A mere decade ago moving from paper files to online systems seemed like an impossible task for many in the legal profession yet now, in 2017, almost all law firms are using some form of software and have tried, within regulatory restrictions, to embrace a leaner technology led approach in the provision of their services.
In recent years, there has been a marked acceleration in legal innovation with some of the incredible B2B and B2C achievements in the last 12 months alone standing as testimony to this:
· blockchain and e-discovery are both super-hot topics, with digital footprints and technology assisted reviews (TAR) starting to look really sexy;
· integrated contracts workflow startup Juro closed a solid $750k seed round allowing them to support more powerful features down the line;
· and let’s not forget our favourite chatbot, donotpay.co.uk, the robot attorney everybody wants.
Inevitably as these innovations become smarter, the capabilities and impact of new technology will make some tasks in the profession redundant altogether.
One example of where the removal of the trusted third party broker in favour of an automated process works perfectly is during the very early stages of raising capital. Long form documents and ancillaries at seed stage are practically identical and even the personalized requirements of certain funds now come in a standard format and can easily be introduced as coded variables. If supported by a platform which can guide the founder to correctly structure the company from the offset, provide tools to assist with growth, and show exit scenarios to help with longer term decision making, this uncomplicated transaction falls neatly into the ‘elimination’ category predicted by Deloittes 2016 analysis.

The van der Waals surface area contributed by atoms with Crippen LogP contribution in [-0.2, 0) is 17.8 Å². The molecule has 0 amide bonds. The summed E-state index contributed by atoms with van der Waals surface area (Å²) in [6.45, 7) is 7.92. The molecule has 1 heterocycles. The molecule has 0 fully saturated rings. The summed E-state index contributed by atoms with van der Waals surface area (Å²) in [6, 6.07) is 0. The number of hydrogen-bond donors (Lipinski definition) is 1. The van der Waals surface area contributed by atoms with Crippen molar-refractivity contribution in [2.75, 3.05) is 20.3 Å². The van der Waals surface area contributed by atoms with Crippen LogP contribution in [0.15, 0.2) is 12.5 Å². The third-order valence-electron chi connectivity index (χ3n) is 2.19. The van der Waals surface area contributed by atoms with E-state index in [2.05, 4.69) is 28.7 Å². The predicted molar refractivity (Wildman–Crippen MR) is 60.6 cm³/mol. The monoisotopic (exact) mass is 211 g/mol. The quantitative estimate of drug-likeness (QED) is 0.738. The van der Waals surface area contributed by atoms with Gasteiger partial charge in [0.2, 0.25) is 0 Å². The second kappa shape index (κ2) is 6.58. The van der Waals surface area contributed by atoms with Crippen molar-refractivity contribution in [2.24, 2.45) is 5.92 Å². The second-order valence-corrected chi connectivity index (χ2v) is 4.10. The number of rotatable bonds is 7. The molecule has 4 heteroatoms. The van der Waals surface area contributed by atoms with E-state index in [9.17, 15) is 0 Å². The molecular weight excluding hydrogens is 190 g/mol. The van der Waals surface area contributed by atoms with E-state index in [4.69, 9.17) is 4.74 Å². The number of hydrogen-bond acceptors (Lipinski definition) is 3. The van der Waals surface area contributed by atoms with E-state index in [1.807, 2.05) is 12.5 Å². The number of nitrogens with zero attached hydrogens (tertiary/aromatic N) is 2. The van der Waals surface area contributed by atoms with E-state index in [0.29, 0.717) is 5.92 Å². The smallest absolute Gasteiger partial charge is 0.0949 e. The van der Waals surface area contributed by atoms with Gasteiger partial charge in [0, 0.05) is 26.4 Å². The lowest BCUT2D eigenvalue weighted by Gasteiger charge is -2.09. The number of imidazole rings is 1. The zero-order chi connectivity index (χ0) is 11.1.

The reality as of now is that the use of artificial intelligence in the legal profession acts as a useful servant to efficiently administer mundane and repetitive tasks not worthy of a large hourly fee.
Ironically, where it can go after that will not be tested by each version release but ultimately by a decision made in some future landmark dispute adjudicated on by actual humans in a physical court of law.